Tuesday, May 22, 2018

Thoughts on violence and empathy in Marvel's The Punisher

I initially set out just to review a television series; what ended up happening was a lot broader than I could have imagined. I still don't have any firm answers, but much of what facilitated my curiosity in how the violence was used in this show stemmed at least in part from how I have reacted positively to what I considered to be personally relevant (fictional) violence in the past--the primal rage that guided the actions of Kill Bill's Beatrix Kiddo. When each of my children was born, I felt such a fierce, protective love for them that I completely understood the idea that a mother could react with violence at someone's harming her kids; even though I don't think I would be able to hurt someone who hurt my child, I think it would occur to me to do so and thus I found Tarantino's acknowledgement of it validating. Over the top and again, acknowledged through fiction, but validating. I don't know if this series can achieve the same kind of validation for those who may find it personally relevant, and I don't think I could, in good faith, ask someone who might find it personally relevant to watch it. 

In any case, I suppose if Ebert can review The Human Centipede, I can review this.

The Punisher (2017)
starring: Jon Bernthal, Amber Rose Revah, 
Ben Barnes
creator: Steve Lightfoot

"After the murder of his family, Marine veteran Frank Castle became a vigilante known as "The Punisher" with only one goal in mind, to avenge them." (summary by IMDB).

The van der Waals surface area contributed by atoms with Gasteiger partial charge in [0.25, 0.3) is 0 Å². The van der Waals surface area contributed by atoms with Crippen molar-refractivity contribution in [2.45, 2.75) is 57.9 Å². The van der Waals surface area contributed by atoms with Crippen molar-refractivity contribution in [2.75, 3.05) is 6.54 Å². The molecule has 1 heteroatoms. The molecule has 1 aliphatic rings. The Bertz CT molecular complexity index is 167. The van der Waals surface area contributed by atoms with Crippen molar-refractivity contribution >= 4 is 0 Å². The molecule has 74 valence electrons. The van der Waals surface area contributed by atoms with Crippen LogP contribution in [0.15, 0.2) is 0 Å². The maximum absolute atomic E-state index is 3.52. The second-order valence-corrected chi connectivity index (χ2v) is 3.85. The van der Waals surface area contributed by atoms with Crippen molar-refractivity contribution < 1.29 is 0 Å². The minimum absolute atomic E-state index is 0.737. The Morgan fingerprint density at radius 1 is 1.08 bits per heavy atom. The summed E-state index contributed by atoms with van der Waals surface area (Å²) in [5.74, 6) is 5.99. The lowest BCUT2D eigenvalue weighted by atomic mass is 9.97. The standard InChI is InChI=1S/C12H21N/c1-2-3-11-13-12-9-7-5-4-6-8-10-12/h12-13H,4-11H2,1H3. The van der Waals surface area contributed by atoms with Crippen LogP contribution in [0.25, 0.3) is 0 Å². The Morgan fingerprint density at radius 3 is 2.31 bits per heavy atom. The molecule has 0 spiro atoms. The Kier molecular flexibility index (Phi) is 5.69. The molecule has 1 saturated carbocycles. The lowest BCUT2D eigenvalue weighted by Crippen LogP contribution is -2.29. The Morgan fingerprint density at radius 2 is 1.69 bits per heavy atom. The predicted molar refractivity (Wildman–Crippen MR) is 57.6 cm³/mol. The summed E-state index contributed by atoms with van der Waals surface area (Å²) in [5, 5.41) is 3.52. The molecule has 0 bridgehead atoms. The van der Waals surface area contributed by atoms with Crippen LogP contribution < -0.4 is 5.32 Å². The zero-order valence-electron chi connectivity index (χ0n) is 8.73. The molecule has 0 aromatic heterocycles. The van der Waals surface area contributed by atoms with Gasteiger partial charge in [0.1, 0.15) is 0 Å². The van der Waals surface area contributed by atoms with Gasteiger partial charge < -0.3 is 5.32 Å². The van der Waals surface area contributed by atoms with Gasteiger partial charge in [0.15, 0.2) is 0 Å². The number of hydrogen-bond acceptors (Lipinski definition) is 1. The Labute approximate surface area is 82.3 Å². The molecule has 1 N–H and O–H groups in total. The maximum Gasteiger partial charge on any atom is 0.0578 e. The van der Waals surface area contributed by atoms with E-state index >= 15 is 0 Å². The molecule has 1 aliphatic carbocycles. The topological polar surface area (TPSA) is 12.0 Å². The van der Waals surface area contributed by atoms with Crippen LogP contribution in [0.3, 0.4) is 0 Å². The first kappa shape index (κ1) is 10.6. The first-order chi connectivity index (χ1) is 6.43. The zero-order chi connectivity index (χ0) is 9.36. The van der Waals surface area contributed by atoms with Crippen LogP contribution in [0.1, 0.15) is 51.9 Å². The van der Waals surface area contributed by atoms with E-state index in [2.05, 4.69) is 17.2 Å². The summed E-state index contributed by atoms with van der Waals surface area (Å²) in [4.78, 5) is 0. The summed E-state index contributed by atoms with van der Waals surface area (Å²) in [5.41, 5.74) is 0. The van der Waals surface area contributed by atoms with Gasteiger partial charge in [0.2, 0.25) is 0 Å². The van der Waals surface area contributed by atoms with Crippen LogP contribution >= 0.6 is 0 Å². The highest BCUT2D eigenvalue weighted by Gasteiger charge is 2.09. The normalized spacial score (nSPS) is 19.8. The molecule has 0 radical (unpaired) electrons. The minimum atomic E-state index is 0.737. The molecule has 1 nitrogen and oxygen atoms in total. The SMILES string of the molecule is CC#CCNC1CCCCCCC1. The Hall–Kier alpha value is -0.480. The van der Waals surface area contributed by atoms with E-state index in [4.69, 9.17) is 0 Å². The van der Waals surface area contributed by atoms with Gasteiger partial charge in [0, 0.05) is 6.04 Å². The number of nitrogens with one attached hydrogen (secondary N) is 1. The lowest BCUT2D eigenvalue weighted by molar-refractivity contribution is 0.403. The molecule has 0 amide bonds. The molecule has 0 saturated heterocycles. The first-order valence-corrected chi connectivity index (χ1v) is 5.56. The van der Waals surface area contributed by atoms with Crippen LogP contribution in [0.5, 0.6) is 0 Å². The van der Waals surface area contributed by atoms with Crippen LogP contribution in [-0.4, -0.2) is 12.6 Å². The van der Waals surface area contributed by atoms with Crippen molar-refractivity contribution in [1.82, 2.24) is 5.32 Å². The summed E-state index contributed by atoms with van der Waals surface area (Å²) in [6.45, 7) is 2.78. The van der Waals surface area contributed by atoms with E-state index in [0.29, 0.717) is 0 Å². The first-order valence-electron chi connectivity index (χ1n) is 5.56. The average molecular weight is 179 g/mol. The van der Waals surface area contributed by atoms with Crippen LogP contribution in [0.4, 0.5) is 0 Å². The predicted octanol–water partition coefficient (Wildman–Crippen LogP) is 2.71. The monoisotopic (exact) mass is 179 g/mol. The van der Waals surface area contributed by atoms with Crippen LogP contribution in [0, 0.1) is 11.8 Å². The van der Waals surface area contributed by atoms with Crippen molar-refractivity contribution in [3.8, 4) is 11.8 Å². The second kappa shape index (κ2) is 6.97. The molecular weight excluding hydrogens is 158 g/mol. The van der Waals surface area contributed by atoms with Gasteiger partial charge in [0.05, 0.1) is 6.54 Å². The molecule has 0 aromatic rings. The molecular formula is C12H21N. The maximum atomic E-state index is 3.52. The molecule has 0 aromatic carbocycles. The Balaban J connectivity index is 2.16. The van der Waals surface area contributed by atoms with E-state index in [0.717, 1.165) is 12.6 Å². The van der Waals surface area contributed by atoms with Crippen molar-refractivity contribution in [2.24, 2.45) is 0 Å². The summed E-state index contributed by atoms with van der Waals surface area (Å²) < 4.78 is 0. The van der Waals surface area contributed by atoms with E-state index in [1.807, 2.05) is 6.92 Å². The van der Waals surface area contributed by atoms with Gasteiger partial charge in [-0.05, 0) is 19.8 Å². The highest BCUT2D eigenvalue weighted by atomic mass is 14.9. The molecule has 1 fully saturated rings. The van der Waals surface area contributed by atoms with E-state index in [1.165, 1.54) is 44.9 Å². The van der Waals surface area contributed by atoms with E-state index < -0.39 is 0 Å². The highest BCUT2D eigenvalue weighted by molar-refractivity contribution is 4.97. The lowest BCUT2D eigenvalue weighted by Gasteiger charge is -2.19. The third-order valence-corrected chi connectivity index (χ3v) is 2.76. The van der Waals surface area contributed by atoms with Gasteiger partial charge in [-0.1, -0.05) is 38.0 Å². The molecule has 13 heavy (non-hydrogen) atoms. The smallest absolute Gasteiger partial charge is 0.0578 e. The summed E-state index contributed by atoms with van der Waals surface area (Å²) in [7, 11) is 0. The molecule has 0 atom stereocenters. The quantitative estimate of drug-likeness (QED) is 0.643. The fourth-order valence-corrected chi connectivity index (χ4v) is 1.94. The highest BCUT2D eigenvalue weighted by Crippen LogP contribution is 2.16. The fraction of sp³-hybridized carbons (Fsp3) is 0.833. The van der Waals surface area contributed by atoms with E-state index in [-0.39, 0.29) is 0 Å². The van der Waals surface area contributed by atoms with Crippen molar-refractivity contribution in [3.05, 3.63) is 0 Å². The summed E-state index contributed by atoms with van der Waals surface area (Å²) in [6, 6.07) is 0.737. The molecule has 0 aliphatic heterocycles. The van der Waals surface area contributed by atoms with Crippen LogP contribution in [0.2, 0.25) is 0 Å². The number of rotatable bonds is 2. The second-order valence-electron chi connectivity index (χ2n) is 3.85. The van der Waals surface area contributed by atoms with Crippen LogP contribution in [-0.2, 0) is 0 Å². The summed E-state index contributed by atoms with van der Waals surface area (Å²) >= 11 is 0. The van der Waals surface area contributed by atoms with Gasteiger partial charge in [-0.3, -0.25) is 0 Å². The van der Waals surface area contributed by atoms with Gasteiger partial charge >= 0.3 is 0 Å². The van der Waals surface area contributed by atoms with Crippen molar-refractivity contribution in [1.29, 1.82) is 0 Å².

Shane Walsh: The Good Bad Guy

I came to this series the way I've come to a lot of recent ones, through Jeffrey Dean Morgan's Twitter recommendations. I haven't read many graphic series, but the one I have experience with (Kirkman's TWD) put me in a good position to at least approach this show with curiosity. Fans of the television series already know Jon Bernthal as the ill-fated Shane Walsh from The Walking Dead, and if you were left wanting more from him, this show delivers it and then some. 

This is not to say that this is a program for everyone, even fans of the Marvel Universe, it's really not. It's very explicit. No superpowers, no magic stones, and no real optimism to speak of, it's a mostly plausible tale of government corruption and military trauma and is presented in a raw, unapologetic way. To be completely honest, this show might be the most violent thing I've ever seen on television to date in the form(s) of gun violence, hand-to-hand fighting, stabbings, torture, military combat, assassination, vehicular assault, and terrorist-motivated explosions. 

The story takes you through a combat veteran's active duty experiences, the murder of his wife and children, the continuing corruption of the government agencies that sanctioned these events, and the difficulty many other veterans have in reconciling their past military actions with their current civilian lives.